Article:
Some of the incentives offered to Malaysians returning home include tax breaks and permanent residency (PR) status for spouses and children, pending approval by the Immigration Department.

Noraida pointed out that PR status was not much of a draw, considering children of Malaysian men would be Malaysians and their foreign spouses were eligible to apply for citizenship after a few years.

“The option is not the same for male spouses compared to female spouses. They have to go through different processes to be able to have some kind of nationality or permanent residency in Malaysia. So yes, there is discrimination in that sense,” she said, adding that women also faced problems acquiring PRs for their children.

On top of that, costs in Malaysia are higher for non-citizens, including healthcare and education. This means Malaysian mothers would have to pay more for their non-citizen children if they decide to return and settle in the country.

Setiawangsa MP Nik Nazmi Nik Ahmad told Bernama that consequently, many women decide to keep living overseas where, depending on the country, their children may be entitled to benefits.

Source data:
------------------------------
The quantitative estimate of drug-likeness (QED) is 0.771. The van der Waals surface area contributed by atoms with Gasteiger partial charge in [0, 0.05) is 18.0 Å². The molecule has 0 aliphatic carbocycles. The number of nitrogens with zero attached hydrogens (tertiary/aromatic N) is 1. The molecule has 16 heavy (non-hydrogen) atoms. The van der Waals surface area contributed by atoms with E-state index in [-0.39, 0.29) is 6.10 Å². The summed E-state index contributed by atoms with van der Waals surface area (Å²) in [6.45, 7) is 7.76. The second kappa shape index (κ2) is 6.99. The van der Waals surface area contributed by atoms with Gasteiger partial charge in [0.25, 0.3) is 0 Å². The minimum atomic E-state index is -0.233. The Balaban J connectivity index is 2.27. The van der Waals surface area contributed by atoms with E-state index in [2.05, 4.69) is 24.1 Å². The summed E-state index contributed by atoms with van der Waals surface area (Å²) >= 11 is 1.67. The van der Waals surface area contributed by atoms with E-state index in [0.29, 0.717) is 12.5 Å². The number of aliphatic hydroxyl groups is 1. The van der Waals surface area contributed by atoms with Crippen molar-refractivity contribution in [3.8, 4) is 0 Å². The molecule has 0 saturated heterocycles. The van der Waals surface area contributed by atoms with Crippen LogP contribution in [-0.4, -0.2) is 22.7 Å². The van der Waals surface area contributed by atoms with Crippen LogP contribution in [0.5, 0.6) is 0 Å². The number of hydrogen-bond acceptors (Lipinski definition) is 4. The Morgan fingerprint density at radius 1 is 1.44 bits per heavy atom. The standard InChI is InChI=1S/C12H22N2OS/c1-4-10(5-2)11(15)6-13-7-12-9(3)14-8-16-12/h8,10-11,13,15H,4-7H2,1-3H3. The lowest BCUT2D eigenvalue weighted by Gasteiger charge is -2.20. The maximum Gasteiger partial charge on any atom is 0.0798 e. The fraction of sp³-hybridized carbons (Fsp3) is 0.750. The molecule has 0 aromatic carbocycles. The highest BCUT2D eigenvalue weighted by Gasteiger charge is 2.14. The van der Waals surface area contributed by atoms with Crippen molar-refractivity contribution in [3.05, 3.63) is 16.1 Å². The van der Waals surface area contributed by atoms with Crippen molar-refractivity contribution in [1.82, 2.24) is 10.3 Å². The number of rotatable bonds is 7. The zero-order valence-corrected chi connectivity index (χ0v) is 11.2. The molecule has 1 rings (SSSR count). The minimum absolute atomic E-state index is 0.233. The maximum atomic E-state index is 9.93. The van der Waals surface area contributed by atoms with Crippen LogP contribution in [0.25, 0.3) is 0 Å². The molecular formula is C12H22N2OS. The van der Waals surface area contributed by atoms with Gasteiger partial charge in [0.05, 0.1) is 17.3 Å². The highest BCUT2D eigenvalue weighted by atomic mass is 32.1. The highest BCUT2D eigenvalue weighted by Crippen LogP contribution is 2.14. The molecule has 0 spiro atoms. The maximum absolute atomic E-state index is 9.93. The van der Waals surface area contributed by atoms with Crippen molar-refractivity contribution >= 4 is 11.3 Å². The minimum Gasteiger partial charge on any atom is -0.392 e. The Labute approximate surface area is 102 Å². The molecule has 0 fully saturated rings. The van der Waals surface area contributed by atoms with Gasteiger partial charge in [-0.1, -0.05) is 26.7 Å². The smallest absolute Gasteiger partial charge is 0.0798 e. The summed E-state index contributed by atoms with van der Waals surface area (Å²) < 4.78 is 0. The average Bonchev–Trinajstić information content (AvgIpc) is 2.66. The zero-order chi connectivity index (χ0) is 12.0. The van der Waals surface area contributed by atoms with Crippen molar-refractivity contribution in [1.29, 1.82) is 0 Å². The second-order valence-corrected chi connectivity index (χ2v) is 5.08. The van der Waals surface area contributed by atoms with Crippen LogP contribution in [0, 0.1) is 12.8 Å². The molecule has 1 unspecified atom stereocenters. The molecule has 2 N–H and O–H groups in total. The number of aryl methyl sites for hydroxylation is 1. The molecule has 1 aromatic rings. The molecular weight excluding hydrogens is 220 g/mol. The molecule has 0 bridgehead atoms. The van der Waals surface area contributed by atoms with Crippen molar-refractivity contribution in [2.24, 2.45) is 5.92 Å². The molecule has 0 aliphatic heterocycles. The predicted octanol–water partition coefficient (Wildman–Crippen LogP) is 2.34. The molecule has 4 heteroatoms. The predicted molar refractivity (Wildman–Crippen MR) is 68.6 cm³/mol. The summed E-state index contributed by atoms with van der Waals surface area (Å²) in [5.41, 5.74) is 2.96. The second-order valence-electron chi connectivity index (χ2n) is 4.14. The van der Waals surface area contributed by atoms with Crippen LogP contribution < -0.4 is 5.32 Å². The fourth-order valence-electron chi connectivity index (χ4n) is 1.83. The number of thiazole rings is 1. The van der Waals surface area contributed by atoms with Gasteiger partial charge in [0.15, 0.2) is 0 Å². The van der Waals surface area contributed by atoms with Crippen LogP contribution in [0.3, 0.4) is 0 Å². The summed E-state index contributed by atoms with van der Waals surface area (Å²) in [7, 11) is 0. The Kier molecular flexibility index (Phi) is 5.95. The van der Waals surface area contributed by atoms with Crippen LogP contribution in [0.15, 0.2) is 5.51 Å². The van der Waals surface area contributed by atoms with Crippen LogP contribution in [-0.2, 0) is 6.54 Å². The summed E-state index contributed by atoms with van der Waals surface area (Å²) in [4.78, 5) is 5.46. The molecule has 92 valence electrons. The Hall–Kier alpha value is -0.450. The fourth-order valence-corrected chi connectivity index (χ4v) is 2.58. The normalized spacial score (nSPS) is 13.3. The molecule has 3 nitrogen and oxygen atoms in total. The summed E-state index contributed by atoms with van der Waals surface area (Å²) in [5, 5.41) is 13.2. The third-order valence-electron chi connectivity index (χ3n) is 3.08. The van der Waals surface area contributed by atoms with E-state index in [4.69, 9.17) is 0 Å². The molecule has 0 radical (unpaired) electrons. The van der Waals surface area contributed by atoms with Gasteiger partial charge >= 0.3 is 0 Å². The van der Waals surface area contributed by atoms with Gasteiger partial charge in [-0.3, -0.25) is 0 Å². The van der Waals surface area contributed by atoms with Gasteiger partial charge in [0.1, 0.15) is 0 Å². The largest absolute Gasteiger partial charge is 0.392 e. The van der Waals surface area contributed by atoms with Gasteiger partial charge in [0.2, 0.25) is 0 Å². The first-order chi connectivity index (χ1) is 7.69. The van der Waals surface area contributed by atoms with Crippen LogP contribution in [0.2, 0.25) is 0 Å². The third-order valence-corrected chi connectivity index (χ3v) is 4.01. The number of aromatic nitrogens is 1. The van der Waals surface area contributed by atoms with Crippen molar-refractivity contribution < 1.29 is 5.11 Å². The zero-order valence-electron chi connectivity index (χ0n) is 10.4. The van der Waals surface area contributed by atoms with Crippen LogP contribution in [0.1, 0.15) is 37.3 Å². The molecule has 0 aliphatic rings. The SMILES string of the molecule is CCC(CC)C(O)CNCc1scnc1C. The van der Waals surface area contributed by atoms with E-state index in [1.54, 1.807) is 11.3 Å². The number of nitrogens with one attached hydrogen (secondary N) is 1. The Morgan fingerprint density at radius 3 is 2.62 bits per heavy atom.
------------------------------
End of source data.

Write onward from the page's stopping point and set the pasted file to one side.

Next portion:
“Even if you’re a non-citizen … you get so many benefits (in some countries),” he said.

One of the benefits available overseas is childcare, especially for special needs children.

Although Malaysia has good facilities and childcare, he said they are usually limited and not easily accessible unless one has the means.

Nik Nazmi, who has written on brain drain and has family members who are part of the estimated 3.15 million Malaysian diaspora, also said it was important for the government to be more flexible with regard to the citizenship issue so as not to exacerbate the brain drain.

“Obviously, those with a single citizenship may be forced to make a choice. And when we are a smaller country in terms of development, in terms of academic research and all those things, we tend to lose out,” he said.

Some of the ideas the experts suggested included a special status or visa for people with ancestral links to Malaysia, or allowing dual citizenship for Malaysians.

Lily too cited citizenship as the biggest obstacle for her to return to Malaysia for good, saying there was no chance of her returning unless something changes.

“I’ve now got a family and I have children here, which makes it very complicated (to return) because they don’t have dual nationality or anything of that sort,” she said.

“(If the government allows dual citizenship for my children), it would not close my options completely. I would actually explore returning more meaningfully,” she added. – Bernama